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How Donald Trump’s win could make the Bank of Japan’s job harder

Donald Trump might have just complicated the Bank of Japan's abortive efforts to spur inflation.

The global rout in bond markets that accompanied Trump's surprise win has also spilled over to Japan where the central bank radically shifted its policy framework at its late-September meeting, making yield-curve control its centrepiece, rather than its already negative benchmark interest rate.

The BOJ said it would buy 10-year Japanese government bonds (JGBs) so that the yield would hover around zero percent, while keeping a lid on short-term rates. The deposit rate was left unchanged at negative 0.1 percent.

Sticking with the yield target hadn't been too difficult until recently: The 10-year JGB yield had largely remained slightly negative since the BOJ's surprise decision in late January to introduce its negative interest-rate policy.

That's helped ease another concern: That the central bank, which already owns more than a third of all JGBs, would run out of bonds to buy as it continued with its planned 80 trillion yen (around $735.27 billion) annual pace of expansion of its monetary base.

But that calm has been challenged by the slide in major global bond markets in recent days. Bond prices move inversely to yields.

U.S. Treasurys sold off on bets Trump's plans to goose the economy through fiscal stimulus would increase the budget deficit and fan inflation. The yield on the benchmark 10-year note rose to its highest level since late December. The benchmark yield touched levels above 2.3 percent in the U.S. earlier this week, up from levels below 1.8 percent in the days before the election. On Thursday, it was around 2.20 percent.

That also spurred selling in Japan's bonds, with the 10-year JGB climbing into positive territory this week, rising from as low as negative 0.083 percent on November 9, as U.S. election results were coming in, to as high as positive 0.031 percent on Wednesday, the highest since February, according to Reuters data.

To be sure, that's not a grand jump in the larger market scheme.

Marcel Thieliant, a Japan economist at Capital Economics, said on Wednesday, that the rise likely was still within the BOJ's yield target. But the central bank was also likely remaining vigilant.

"We've previously argued the bank will have to reduce purchases over the coming year," he said. "If yields in the U.S. continue rising as we expect, they might have to stick with the current pace [of purchases] a bit longer."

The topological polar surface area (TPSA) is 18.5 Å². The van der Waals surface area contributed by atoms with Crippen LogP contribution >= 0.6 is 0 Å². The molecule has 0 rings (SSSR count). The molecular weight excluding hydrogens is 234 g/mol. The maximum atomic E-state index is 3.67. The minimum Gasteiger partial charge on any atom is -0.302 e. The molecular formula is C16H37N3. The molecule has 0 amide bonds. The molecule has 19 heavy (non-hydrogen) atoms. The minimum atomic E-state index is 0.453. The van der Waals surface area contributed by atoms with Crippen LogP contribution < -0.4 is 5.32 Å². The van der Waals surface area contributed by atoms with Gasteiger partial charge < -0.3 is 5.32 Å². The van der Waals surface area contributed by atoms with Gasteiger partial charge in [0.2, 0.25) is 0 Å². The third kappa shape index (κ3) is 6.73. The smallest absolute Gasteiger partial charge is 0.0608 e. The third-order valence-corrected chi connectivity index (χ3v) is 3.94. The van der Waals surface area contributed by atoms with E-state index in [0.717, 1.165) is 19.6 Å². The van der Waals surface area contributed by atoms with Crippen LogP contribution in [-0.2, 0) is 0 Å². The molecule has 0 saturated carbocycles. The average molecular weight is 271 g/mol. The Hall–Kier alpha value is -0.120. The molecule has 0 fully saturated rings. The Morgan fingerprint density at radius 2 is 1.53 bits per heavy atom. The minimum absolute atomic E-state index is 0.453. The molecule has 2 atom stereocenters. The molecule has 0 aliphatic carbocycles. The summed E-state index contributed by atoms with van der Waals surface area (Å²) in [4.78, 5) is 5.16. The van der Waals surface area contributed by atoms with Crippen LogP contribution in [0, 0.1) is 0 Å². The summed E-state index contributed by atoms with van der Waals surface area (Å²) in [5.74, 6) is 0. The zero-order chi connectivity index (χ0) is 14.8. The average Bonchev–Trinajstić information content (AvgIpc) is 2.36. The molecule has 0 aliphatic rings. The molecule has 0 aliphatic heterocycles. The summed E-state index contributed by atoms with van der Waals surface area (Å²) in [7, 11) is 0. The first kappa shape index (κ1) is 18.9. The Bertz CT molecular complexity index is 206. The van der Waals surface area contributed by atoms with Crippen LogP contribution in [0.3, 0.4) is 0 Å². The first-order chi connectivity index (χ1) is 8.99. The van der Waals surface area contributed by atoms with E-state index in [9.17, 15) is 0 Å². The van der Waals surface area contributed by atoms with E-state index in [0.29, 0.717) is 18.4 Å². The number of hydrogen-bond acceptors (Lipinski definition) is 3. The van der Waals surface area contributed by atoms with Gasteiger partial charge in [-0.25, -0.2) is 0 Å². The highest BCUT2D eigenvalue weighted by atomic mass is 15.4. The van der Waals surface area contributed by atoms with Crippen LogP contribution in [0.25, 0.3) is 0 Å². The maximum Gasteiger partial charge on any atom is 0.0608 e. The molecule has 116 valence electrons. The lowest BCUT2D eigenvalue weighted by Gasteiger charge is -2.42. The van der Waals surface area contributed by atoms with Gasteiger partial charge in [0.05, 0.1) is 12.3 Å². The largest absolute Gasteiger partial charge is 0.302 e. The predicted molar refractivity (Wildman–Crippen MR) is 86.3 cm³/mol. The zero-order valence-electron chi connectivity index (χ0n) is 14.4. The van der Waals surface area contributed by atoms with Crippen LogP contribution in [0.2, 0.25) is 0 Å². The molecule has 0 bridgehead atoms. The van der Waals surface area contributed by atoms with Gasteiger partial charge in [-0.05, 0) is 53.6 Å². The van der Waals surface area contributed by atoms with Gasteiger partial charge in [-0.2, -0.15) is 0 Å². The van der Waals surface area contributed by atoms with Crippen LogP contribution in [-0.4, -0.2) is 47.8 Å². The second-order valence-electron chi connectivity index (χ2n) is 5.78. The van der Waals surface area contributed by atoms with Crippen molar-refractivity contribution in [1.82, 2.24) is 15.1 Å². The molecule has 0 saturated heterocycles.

The BOJ may have been feeling some pressure: On Thursday morning, it offered a special fixed-rate buying operation of JGBs with one to three years to maturity at a yield of 0.020 percentage point above the previous close and at 0.019 percentage point above the previous close for JGBs with three to five years to maturity, Reuters reported. That may have helped boost prices for the 10-year JGB on Thursday, with the benchmark bond's yield opening at 0.026 percent before falling to 0.014 percent by 9:30 a.m. HK/SIN, according to Reuters data.

While higher yields in Japan would have a tightening effect, Thieliant noted that the BOJ has some breathing room before it might need to add further easing because the market ructions after the election surprise have also sent the yen lower. The dollar had risen to within a whisker of 110 yen on Wednesday from levels below 105 in the election lead up.

That could reassure the BOJ as it struggles to meet its new goal of exceeding its long-unreached target of 2 percent inflation.

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While the BOJ has claimed Japan's economy has been booted out of a decades-long deflationary spiral, the central bank has had limited success in generating the desired levels of inflation. In September, Japan's consumer price index fell 0.5 percent on-year, unchanged from August, although it rose on-month, according to official data.

But analysts noted the BOJ may have painted itself into a corner.

Its twin goals of targeting a zero-yielding 10-year bond and continuing its pace of asset purchases are "incompatible," Societe Generale said in a note on Wednesday.

"If long-term interest rates continue to rise globally, upward pressure on JGB yields is likely to rise as well," it said, adding that means the BOJ would either need to "substantially" boost its bond purchases, or if it can't," raise the yield target.

"This would, of course, mark a tightening of monetary policy, and it would not be brought about because domestic economic conditions warrant such a step," Societe Generale said. "At this stage, it is entirely unclear how monetary policy in Japan would deal with such a situation."

Japan's gross domestic product (GDP) growth beat expectations for the July-to-September period, rising an annualized 2.2 percent, compared with a Reuters poll forecast of 0.9 percent. But analysts attributed that to exports, with consumption remaining weak and signs that the service sector was slowing.

That's not a situation where most global central banks would countenance any tightening of policy.

Bank of Japan's Governor Haruhiko Kuroda may agree: On Thursday morning, he said the BOJ wouldn't have to accept higher JGB yields just because U.S. Treasury yields are rising, according to a Reuters report. Kuroda also said the central bank could raise or lower its 10-year yield target as the economic situation warranted, the report said.

Some don't expect any rise in JGB yields to last long, even without BOJ action.

"We see a positive 10-year yield as a buying opportunity," Deutsche Bank said in a note on Wednesday, adding it expected the yield would only stay positive for a few weeks.

—By CNBC.Com's Leslie Shaffer; Follow her on Twitter @LeslieShaffer1

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